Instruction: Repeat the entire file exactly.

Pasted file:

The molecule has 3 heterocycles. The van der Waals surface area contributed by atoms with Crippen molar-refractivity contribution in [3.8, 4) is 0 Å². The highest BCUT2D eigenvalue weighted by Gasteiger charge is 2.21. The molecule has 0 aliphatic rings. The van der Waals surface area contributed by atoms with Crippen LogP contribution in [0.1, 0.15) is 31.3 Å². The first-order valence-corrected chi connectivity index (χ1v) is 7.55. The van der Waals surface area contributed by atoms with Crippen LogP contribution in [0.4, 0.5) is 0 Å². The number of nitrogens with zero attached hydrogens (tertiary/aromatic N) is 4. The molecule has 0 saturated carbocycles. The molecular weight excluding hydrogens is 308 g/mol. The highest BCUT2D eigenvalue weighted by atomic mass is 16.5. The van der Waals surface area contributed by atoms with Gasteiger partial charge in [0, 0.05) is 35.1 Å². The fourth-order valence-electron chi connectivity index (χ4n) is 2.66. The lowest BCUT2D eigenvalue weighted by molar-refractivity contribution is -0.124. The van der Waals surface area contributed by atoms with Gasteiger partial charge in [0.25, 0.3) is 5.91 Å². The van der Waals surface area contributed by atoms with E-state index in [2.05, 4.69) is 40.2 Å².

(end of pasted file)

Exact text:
The molecule has 3 heterocycles. The van der Waals surface area contributed by atoms with Crippen molar-refractivity contribution in [3.8, 4) is 0 Å². The highest BCUT2D eigenvalue weighted by Gasteiger charge is 2.21. The molecule has 0 aliphatic rings. The van der Waals surface area contributed by atoms with Crippen LogP contribution in [0.1, 0.15) is 31.3 Å². The first-order valence-corrected chi connectivity index (χ1v) is 7.55. The van der Waals surface area contributed by atoms with Crippen LogP contribution in [0.4, 0.5) is 0 Å². The number of nitrogens with zero attached hydrogens (tertiary/aromatic N) is 4. The molecule has 0 saturated carbocycles. The molecular weight excluding hydrogens is 308 g/mol. The highest BCUT2D eigenvalue weighted by atomic mass is 16.5. The van der Waals surface area contributed by atoms with Gasteiger partial charge in [0, 0.05) is 35.1 Å². The fourth-order valence-electron chi connectivity index (χ4n) is 2.66. The lowest BCUT2D eigenvalue weighted by molar-refractivity contribution is -0.124. The van der Waals surface area contributed by atoms with Gasteiger partial charge in [0.25, 0.3) is 5.91 Å². The van der Waals surface area contributed by atoms with E-state index in [2.05, 4.69) is 40.2 Å².